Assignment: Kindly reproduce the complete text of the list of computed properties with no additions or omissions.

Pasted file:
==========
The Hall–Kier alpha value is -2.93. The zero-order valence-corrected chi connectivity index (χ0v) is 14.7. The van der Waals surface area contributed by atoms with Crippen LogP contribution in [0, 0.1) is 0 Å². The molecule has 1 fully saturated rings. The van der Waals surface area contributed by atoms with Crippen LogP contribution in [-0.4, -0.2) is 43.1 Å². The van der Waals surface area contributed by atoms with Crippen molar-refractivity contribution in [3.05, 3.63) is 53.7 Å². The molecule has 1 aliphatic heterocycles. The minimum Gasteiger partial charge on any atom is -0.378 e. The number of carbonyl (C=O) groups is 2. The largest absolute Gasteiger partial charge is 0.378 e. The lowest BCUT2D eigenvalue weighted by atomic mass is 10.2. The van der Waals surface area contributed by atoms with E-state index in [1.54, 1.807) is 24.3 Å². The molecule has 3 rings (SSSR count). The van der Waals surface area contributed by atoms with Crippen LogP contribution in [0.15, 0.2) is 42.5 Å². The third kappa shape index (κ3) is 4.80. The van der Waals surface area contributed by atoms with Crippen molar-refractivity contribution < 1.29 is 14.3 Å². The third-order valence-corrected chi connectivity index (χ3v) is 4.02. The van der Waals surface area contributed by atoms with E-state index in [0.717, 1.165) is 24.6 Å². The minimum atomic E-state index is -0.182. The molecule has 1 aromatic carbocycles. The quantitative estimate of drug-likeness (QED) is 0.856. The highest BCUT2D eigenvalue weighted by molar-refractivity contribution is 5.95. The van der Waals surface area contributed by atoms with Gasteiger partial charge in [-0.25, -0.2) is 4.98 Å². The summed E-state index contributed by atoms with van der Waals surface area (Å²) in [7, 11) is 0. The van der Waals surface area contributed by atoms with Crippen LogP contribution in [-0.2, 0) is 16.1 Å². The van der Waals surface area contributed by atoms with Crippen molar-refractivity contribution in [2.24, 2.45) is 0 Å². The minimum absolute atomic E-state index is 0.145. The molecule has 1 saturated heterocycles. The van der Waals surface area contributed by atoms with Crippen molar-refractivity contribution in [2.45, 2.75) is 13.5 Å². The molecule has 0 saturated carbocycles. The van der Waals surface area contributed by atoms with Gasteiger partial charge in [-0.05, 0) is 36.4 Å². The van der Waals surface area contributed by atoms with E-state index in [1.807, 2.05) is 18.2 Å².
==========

The Hall–Kier alpha value is -2.93. The zero-order valence-corrected chi connectivity index (χ0v) is 14.7. The van der Waals surface area contributed by atoms with Crippen LogP contribution in [0, 0.1) is 0 Å². The molecule has 1 fully saturated rings. The van der Waals surface area contributed by atoms with Crippen LogP contribution in [-0.4, -0.2) is 43.1 Å². The van der Waals surface area contributed by atoms with Crippen molar-refractivity contribution in [3.05, 3.63) is 53.7 Å². The molecule has 1 aliphatic heterocycles. The minimum Gasteiger partial charge on any atom is -0.378 e. The number of carbonyl (C=O) groups is 2. The largest absolute Gasteiger partial charge is 0.378 e. The lowest BCUT2D eigenvalue weighted by atomic mass is 10.2. The van der Waals surface area contributed by atoms with E-state index in [1.54, 1.807) is 24.3 Å². The molecule has 3 rings (SSSR count). The van der Waals surface area contributed by atoms with Crippen LogP contribution in [0.15, 0.2) is 42.5 Å². The third kappa shape index (κ3) is 4.80. The van der Waals surface area contributed by atoms with Crippen molar-refractivity contribution < 1.29 is 14.3 Å². The third-order valence-corrected chi connectivity index (χ3v) is 4.02. The van der Waals surface area contributed by atoms with E-state index in [0.717, 1.165) is 24.6 Å². The minimum atomic E-state index is -0.182. The molecule has 1 aromatic carbocycles. The quantitative estimate of drug-likeness (QED) is 0.856. The highest BCUT2D eigenvalue weighted by molar-refractivity contribution is 5.95. The van der Waals surface area contributed by atoms with Gasteiger partial charge in [-0.25, -0.2) is 4.98 Å². The summed E-state index contributed by atoms with van der Waals surface area (Å²) in [7, 11) is 0. The van der Waals surface area contributed by atoms with Crippen LogP contribution in [-0.2, 0) is 16.1 Å². The van der Waals surface area contributed by atoms with Crippen molar-refractivity contribution in [2.24, 2.45) is 0 Å². The minimum absolute atomic E-state index is 0.145. The molecule has 1 saturated heterocycles. The van der Waals surface area contributed by atoms with Crippen molar-refractivity contribution in [2.45, 2.75) is 13.5 Å². The molecule has 0 saturated carbocycles. The van der Waals surface area contributed by atoms with Gasteiger partial charge in [-0.05, 0) is 36.4 Å². The van der Waals surface area contributed by atoms with E-state index in [1.807, 2.05) is 18.2 Å².